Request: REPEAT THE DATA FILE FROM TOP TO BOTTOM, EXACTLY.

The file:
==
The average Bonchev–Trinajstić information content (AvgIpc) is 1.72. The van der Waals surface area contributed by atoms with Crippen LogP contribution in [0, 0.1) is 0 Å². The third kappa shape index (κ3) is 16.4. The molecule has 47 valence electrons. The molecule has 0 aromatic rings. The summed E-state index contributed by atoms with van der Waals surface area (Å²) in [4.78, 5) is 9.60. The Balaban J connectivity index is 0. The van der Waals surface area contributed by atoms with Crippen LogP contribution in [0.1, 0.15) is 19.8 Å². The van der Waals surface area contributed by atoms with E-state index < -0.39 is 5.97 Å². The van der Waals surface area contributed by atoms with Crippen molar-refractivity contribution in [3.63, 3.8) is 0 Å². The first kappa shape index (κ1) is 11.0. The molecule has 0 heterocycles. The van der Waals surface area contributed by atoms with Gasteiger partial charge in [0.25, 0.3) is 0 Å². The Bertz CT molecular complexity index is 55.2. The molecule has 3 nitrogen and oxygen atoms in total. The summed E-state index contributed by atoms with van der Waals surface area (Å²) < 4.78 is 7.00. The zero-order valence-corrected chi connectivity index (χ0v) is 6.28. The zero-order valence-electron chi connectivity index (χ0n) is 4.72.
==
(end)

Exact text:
The average Bonchev–Trinajstić information content (AvgIpc) is 1.72. The van der Waals surface area contributed by atoms with Crippen LogP contribution in [0, 0.1) is 0 Å². The third kappa shape index (κ3) is 16.4. The molecule has 47 valence electrons. The molecule has 0 aromatic rings. The summed E-state index contributed by atoms with van der Waals surface area (Å²) in [4.78, 5) is 9.60. The Balaban J connectivity index is 0. The van der Waals surface area contributed by atoms with Crippen LogP contribution in [0.1, 0.15) is 19.8 Å². The van der Waals surface area contributed by atoms with E-state index < -0.39 is 5.97 Å². The van der Waals surface area contributed by atoms with Crippen molar-refractivity contribution in [3.63, 3.8) is 0 Å². The first kappa shape index (κ1) is 11.0. The molecule has 0 heterocycles. The van der Waals surface area contributed by atoms with Gasteiger partial charge in [0.25, 0.3) is 0 Å². The Bertz CT molecular complexity index is 55.2. The molecule has 3 nitrogen and oxygen atoms in total. The summed E-state index contributed by atoms with van der Waals surface area (Å²) < 4.78 is 7.00. The zero-order valence-corrected chi connectivity index (χ0v) is 6.28. The zero-order valence-electron chi connectivity index (χ0n) is 4.72.